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The best place to find advice, analysis, and information on demo reel services Los Angeles, whether for actors, singers, dancers, journalists, or anyone else with an interest in promoting themselves.

Dance-tress Acting Up: No/Low-Pay Productions

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In one of my previous blogs, I believe I may have mentioned that student short films are a whole new story in itself. Well, here it is. This blog is dedicated to all wonderful and frustrating things about student films/shorts that are low pay or no pay. The most important thing you have to remember is that...they’re students. They’re learning as they go. They are not professionals so this is their time to learn and make mistakes. 

A few years ago, I don’t remember which student film it was in particular, but I do remember after my last day on set I called my boyfriend up and vented for about 20 minutes, “today was awful”, “they don’t know what they're doing”, “we could have been out 3 hours ago”, “all they did was stand around and goof off”, “what a waste of time” etc. I think it was my final straw and I had no patience left to be on set for student film ever again. The worst part is that sometimes you 1) may not get your footage back at all, ever and 2) you may get your footage back but the quality is so poor you may not be able to use it. This was one of the main reasons why I decided to start make my own sketches and films.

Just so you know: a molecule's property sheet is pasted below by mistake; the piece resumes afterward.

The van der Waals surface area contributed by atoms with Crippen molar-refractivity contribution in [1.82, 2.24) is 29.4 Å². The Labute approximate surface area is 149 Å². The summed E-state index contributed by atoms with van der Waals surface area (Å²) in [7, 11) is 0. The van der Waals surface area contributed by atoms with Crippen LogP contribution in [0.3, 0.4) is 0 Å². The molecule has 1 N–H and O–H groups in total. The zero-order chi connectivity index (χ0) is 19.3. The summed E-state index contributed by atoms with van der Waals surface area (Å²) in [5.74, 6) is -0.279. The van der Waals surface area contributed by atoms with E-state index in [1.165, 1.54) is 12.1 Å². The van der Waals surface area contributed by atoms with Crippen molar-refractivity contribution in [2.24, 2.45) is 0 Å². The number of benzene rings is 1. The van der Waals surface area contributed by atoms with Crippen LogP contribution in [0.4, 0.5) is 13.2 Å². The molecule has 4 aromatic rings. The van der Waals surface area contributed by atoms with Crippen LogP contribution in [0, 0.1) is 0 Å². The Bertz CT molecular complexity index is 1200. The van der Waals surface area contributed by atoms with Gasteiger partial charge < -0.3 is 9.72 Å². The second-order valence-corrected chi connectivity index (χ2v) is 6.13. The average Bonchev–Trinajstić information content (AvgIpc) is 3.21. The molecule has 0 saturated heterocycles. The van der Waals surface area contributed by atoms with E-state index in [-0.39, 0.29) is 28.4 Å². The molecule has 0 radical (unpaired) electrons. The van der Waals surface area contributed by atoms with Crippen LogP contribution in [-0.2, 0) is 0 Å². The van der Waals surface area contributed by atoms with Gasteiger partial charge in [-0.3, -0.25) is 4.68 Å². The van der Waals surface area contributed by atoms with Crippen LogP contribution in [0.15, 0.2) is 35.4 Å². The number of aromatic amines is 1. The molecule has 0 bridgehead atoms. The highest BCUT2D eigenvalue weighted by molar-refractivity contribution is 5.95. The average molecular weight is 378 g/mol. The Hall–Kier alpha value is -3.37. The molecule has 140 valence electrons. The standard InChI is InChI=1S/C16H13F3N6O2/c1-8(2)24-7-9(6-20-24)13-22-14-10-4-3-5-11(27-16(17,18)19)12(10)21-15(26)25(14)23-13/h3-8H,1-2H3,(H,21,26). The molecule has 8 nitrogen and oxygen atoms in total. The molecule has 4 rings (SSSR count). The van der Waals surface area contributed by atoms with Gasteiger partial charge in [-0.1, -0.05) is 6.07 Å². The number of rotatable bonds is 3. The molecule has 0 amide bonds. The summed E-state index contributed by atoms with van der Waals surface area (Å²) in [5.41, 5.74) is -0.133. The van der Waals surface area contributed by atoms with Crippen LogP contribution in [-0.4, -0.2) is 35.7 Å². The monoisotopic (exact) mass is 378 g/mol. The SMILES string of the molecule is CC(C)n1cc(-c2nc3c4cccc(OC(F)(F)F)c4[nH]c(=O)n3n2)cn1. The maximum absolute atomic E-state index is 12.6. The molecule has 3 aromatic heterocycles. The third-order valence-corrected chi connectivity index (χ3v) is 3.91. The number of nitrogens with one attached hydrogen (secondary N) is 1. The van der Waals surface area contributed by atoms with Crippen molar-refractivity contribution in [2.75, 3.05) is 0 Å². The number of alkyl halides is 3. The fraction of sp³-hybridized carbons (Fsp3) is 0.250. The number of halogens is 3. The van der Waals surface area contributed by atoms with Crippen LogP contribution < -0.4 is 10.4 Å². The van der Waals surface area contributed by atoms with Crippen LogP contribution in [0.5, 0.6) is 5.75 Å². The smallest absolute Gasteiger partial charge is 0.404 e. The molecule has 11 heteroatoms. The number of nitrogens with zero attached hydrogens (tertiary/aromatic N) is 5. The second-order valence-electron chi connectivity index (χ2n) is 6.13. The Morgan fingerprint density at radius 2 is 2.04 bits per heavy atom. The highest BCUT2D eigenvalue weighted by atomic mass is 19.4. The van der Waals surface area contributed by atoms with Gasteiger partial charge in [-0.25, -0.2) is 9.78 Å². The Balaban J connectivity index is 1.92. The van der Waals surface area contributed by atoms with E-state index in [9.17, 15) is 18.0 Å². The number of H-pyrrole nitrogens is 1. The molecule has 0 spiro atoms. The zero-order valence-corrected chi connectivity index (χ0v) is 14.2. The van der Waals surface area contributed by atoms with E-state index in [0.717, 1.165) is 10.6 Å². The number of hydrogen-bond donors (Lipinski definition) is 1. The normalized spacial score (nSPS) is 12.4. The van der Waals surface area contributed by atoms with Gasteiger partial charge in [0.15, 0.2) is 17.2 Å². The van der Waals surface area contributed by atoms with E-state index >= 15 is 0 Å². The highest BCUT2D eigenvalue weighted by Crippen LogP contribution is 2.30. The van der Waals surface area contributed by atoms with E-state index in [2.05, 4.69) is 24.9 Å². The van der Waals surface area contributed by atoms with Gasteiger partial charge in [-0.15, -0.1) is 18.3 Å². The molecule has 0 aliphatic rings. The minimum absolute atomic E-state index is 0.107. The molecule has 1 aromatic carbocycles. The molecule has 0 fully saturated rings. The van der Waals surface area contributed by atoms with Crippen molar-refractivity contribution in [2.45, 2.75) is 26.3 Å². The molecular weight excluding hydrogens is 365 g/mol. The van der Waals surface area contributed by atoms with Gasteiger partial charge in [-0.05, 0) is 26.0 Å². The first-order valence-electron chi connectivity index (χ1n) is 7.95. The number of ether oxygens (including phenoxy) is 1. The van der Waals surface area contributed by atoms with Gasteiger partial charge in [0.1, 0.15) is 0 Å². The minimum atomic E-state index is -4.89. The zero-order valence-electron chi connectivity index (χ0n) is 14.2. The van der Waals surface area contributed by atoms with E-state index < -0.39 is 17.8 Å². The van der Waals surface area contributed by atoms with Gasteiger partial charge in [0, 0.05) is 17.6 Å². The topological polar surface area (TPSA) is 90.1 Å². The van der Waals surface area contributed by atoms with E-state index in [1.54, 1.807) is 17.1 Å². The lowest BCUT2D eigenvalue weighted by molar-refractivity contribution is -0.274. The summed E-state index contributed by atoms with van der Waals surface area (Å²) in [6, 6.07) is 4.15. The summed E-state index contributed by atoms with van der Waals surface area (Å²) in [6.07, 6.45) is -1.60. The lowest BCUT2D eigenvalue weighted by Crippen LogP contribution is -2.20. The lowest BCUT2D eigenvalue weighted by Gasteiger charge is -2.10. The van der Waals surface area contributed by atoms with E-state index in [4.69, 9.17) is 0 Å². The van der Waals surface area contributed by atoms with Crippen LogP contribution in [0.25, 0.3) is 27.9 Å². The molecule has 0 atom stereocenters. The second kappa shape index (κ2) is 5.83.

Fast forward a few years later, a friend of mine asked if I wanted to be a part of a short he had written. I admit, I was incredibly hesitant to accept, but I am also the sort of person who encourages others to make their own stuff. It would messed up not to support. So, I said yes and even okayed one of the scenes to be filmed in my apartment. I liked the idea of just acting and not have to put a production team together. And, I am in the process of putting a new reel together so the idea of getting new footage was appealing.